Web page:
Skip to main content

Modeling Wildland Firefighters’ Assessments of Structure Defensibility

Year of Publication
Publication Type
In wildland–urban interface areas, firefighters balance wildfire suppression and structure protection. These tasks are often performed under resource limitations, especially when many structures are at risk. To address this problem, wildland firefighters employ a process called “structure triage” to prioritize structure protection based on perceived defensibility. Using a dataset containing triage assessments of thousands of structures within the Western US, we developed a machine learning model that can improve the understanding of factors contributing to assessed structure defensibility. Our random forest models utilized variables collected by wildland firefighters, including structural characteristics and the surrounding ignition zone. The models also used landscape variables not contained within the triage dataset that captured important information about accessibility, vegetation, topography, and structure density. We achieved a high overall accuracy (77.8%) in classifying structures as defensible or non-defensible. The presence of a safety zone was the most important factor in determining structure defensibility. Road proximity, vegetation composition, and topography were also found to have high importance. In addition to improving the understanding of factors considered by wildland firefighters, communities could also gain from this information by enhancing their wildfire response plans, focusing on targeted mitigation, and improving their overall preparedness.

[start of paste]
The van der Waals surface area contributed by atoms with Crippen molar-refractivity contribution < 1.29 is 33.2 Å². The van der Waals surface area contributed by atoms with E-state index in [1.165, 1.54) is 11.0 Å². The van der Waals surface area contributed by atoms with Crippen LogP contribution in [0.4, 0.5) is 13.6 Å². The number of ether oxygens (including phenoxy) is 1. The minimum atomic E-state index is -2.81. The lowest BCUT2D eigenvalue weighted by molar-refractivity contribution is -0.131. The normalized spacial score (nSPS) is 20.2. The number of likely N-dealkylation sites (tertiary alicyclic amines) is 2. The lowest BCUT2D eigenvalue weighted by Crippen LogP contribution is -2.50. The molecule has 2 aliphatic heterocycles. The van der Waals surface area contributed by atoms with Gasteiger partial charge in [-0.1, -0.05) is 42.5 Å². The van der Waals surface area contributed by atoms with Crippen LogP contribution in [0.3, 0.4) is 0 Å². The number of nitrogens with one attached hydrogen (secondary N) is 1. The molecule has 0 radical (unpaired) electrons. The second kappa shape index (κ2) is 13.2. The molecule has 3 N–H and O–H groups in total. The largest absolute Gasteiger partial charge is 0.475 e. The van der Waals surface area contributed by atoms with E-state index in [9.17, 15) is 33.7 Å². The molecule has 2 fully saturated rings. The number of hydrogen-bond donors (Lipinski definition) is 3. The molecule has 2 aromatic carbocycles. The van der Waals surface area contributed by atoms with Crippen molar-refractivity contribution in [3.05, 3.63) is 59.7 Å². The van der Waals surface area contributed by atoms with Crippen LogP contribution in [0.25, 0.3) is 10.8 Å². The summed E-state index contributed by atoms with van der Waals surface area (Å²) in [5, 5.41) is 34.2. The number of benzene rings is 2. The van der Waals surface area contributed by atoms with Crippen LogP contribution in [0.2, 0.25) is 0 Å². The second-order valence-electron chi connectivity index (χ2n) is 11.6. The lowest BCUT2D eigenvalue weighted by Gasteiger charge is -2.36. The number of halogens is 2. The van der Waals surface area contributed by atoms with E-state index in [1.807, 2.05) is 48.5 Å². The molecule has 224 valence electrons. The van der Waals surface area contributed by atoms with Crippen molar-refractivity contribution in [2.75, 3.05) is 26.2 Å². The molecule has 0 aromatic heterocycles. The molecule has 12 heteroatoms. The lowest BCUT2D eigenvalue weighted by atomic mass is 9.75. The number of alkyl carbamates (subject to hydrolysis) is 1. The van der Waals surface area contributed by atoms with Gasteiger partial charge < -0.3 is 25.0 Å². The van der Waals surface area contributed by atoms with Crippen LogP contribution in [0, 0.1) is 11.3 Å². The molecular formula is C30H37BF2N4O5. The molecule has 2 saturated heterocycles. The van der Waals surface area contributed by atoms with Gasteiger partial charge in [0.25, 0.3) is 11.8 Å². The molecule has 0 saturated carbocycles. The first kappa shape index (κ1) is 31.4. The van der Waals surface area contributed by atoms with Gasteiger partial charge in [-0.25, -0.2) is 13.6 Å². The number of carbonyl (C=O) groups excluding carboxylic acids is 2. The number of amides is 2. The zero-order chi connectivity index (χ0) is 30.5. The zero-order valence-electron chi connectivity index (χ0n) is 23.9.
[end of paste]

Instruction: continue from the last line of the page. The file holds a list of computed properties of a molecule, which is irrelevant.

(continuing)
Alexander J. Heeren, Philip E. Dennison, Michael J. Campbell, Matthew P. Thompson
Heeren, A.J.; Dennison, P.E.; Campbell, M.J.; Thompson, M.P. Modeling Wildland Firefighters’ Assessments of Structure Defensibility. Fire 2023, 6, 474.
Publication File